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Prominent Russians: Osip Mandelstam

January 15, 1881 – December 27, 1938

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Osip Mandelstam ranges among the most outstanding Russian poets of the 20th century. He was also an essayist, an interpreter and a literary critic.

Mandelstam was born in Warsaw in 1891. His father, a descendant of Spanish Jews, considered himself a philosopher. In reality, he was unsuccessful in both philosophy and commerce. Mandelstam’s mother was a talented musician. Osip was the eldest son in the family; he had two younger brothers. In 1897 the family moved to Saint Petersburg. Mandelstam entered the prestigious Tenishev School, which had a reputation as the best in Petersburg at that time.

It guaranteed a perfect humanitarian education. It was here that Osip Mandelstam started to write his first poems. He also became interested in music and theater. He often walked along Petersburg’s streets and embankments, rendering his impressions, feelings and emotions in poems later. Following his graduation in 1907 Mandelstam went to Paris to study at the Sorbonne. He discovered French poets such as Charles Baudelaire, Paul Verlaine and François Villon. Mandelstam was charmed and inspired by their creative works. In addition, he met Nikolay Gumilev, the Russian poet who influenced Osip greatly. They became close friends. The atmosphere in Paris was perfect for creative work, so Mandelstam tried himself in both prose and poetry. He also traveled, visiting Italy, Switzerland, Germany and other European countries. Mandelstam continued his education at Heidelberg University, before returning to Saint Petersburg to be absorbed in the literary environment.

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1910 was the year of Mandelstam’s literary debut: five poems by the young poet appeared in the Apollo magazine. They even earned some positive responses. In 1911 Osip Mandelstam was baptized and entered the historical and philological department of Saint Petersburg University. He studied the cultures of Assyria, Egypt and ancient Babylon. Still, Osip found time to continue his literary work. Mandelstam met poets Anna Akhmatova and Vyacheslav Ivanov who shared his literary tastes and views and he spent much time with Nikolay Gumilev, his best friend since Paris.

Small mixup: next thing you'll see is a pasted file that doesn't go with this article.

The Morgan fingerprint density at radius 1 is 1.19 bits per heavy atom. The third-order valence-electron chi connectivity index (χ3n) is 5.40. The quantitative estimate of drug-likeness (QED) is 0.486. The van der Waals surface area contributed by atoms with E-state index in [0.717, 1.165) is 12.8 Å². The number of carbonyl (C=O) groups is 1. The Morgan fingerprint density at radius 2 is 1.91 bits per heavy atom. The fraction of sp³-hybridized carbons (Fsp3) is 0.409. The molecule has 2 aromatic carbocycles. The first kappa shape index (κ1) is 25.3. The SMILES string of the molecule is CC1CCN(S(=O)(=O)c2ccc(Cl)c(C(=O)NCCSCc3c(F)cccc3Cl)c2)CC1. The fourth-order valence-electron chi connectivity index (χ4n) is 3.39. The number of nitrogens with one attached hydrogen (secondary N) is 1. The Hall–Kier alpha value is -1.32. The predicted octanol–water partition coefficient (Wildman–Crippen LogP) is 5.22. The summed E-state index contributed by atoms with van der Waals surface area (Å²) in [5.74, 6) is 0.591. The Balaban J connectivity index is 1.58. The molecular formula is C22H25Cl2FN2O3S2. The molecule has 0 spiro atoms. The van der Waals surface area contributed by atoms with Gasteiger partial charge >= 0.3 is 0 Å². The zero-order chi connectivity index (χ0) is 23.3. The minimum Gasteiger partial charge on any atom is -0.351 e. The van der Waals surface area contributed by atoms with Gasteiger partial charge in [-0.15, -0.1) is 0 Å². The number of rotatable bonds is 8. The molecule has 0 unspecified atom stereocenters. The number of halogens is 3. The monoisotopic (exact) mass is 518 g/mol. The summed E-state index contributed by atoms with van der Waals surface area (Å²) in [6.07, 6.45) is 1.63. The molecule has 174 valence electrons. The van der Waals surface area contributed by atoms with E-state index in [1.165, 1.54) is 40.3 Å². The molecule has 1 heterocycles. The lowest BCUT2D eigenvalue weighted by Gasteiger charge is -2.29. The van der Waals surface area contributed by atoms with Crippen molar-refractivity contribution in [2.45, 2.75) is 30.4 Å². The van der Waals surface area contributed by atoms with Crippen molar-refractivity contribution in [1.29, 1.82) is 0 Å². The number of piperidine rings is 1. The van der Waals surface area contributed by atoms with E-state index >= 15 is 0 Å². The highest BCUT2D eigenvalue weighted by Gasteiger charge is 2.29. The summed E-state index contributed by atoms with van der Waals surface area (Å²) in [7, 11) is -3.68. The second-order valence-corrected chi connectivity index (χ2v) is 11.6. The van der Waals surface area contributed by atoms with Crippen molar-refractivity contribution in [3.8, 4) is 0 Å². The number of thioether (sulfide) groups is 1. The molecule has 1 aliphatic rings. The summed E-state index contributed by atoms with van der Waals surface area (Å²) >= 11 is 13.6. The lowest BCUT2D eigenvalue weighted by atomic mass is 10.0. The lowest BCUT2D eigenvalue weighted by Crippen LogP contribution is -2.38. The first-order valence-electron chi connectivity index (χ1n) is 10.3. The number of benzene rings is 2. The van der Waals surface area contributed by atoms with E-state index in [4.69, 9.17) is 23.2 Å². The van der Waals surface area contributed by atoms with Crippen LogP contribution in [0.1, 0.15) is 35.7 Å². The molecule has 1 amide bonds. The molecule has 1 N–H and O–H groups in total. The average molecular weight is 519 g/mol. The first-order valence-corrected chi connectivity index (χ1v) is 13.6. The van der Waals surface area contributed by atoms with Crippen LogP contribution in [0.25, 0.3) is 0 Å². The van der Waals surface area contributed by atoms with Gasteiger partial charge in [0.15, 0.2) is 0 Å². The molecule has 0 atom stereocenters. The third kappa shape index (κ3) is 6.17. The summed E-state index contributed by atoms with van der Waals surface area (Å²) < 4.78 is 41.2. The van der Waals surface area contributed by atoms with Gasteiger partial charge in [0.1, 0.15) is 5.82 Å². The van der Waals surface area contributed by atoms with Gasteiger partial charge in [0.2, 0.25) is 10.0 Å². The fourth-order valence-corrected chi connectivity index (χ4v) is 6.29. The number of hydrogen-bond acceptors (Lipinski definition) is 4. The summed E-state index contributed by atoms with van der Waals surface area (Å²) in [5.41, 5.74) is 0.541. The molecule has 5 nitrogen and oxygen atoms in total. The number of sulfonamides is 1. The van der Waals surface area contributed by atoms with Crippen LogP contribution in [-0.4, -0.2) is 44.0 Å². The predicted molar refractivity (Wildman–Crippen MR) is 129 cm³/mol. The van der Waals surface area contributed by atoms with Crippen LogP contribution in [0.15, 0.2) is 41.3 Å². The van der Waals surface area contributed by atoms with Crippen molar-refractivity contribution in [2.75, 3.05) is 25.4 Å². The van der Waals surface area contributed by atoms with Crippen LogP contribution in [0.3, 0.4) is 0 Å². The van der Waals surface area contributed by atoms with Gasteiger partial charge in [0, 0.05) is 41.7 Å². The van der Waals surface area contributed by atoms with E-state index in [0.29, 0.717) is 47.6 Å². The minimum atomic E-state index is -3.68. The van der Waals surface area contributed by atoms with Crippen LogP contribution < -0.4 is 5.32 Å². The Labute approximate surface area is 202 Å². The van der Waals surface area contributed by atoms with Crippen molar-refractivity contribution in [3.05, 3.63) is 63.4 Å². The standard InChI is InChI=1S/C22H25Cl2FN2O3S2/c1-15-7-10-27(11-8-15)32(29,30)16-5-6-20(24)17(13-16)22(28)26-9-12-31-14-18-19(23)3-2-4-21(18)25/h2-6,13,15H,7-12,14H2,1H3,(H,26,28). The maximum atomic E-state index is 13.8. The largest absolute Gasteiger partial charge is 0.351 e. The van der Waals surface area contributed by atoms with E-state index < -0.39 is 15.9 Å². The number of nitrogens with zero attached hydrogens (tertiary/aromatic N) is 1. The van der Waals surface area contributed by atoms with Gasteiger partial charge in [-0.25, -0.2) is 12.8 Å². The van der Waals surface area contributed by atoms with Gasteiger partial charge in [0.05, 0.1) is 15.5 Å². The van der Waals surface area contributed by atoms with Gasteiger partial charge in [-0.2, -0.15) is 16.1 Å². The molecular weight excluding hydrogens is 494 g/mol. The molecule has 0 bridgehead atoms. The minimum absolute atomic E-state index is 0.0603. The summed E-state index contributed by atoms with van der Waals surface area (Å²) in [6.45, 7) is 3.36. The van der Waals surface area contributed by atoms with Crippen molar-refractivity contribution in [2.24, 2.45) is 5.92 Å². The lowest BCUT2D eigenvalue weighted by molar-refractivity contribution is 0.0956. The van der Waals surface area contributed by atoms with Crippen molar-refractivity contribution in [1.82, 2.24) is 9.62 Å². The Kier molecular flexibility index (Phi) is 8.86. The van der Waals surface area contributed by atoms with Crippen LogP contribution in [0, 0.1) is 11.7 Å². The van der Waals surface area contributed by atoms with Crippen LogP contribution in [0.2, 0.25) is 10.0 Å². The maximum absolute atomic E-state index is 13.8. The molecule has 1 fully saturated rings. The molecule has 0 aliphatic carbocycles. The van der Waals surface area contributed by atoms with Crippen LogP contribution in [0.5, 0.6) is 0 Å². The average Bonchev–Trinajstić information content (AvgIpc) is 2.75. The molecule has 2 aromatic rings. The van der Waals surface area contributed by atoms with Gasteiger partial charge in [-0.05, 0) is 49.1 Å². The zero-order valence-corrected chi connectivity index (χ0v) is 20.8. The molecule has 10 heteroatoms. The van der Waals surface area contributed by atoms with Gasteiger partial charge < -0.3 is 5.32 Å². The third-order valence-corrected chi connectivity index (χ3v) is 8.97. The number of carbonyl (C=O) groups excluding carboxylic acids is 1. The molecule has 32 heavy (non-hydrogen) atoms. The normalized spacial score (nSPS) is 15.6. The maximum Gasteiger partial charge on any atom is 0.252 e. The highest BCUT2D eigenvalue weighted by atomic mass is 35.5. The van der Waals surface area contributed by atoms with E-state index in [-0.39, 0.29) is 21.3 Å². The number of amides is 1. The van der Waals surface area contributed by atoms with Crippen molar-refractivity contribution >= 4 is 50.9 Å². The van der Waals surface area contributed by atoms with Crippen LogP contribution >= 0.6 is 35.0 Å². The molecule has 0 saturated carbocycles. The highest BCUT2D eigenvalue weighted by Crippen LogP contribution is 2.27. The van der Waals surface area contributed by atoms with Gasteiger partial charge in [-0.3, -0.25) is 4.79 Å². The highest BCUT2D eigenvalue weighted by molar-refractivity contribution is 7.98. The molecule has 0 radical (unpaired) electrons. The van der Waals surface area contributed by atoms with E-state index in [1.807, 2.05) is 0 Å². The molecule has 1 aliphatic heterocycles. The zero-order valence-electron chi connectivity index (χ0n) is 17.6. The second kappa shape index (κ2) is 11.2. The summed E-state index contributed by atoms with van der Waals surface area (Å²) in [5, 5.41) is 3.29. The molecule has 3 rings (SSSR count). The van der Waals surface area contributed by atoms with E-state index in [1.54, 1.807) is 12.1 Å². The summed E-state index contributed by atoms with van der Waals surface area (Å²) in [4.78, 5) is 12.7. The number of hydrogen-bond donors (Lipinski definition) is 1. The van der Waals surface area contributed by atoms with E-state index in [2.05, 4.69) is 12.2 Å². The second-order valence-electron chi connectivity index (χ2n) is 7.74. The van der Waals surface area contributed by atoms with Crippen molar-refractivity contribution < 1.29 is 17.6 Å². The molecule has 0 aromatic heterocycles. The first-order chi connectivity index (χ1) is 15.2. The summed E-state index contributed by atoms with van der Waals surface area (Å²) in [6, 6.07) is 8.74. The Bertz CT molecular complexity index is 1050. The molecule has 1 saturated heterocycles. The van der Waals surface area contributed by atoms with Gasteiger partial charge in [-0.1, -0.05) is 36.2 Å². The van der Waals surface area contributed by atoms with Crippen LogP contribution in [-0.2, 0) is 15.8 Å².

Their favorite place was the café, The Stray Dog, where poets and artists of the Silver Age, a contemporary artistic trend, gathered to recite poems and show their drafts and sketches. The Stray Dog was the unofficial center of Saint Petersburg cultural life for the first two decades of the 20th century. It still exists in Saint Petersburg at the address Arts Square, 5 (Ploshad Iskusstv, 5).

In 1913 Osip Mandelstam started to obtain popularity. He was among those poets who called themselves the “Acmeists.” Acmeism was the poetic school in contrast to symbolism. It joined those who believed that the materiality and exactness of words and images were the most important elements of poetry.

Literary critics believe that Mandelstam’s collection of poems, “Stone,” is the best achievement of the Acmeism movement.

The careful and muted sound
Of a fruit falling from the tree
Amidst the unbroken singing
Of deep silence of the forest…
(1908, translated by Dmitry Smirnov)

Insomnia. Homer. The rows of stretched sails.
I’ve read the catalogue of ships just to the middle:
That endless caravan, that lengthy stream of cranes,

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Which long ago rose up above the land oh Hellas.

It’s like a wedge of cranes towards the distant shores –
The foreheads of the kings crowned with the foam of Gods.
Where are you sailing to? If Helen were not there,
What would Troy be to you, oh warriors of Achaea

The sea and Homer – everything is moved by love.
Whom shall I listen to? There is no sound from Homer,
And full of eloquence the black sea roars and roars,
And draws with thunderous crashing nearer to my pillow.
(1915, translated by Dmitry Smirnov)

After 1913 Osip Mandelstam traveled extensively. He lived in Moscow, Petersburg, Crimea and Tiflis (now Tbilisi, the capital of Georgia). His contemporaries recall that he was “a strider”: Mandelstam didn’t have a home and lived at his friend’s, in cheap hotels or in rented apartments. In 1916 he met Marina Tsvetaeva, a talented Russian poet. They became good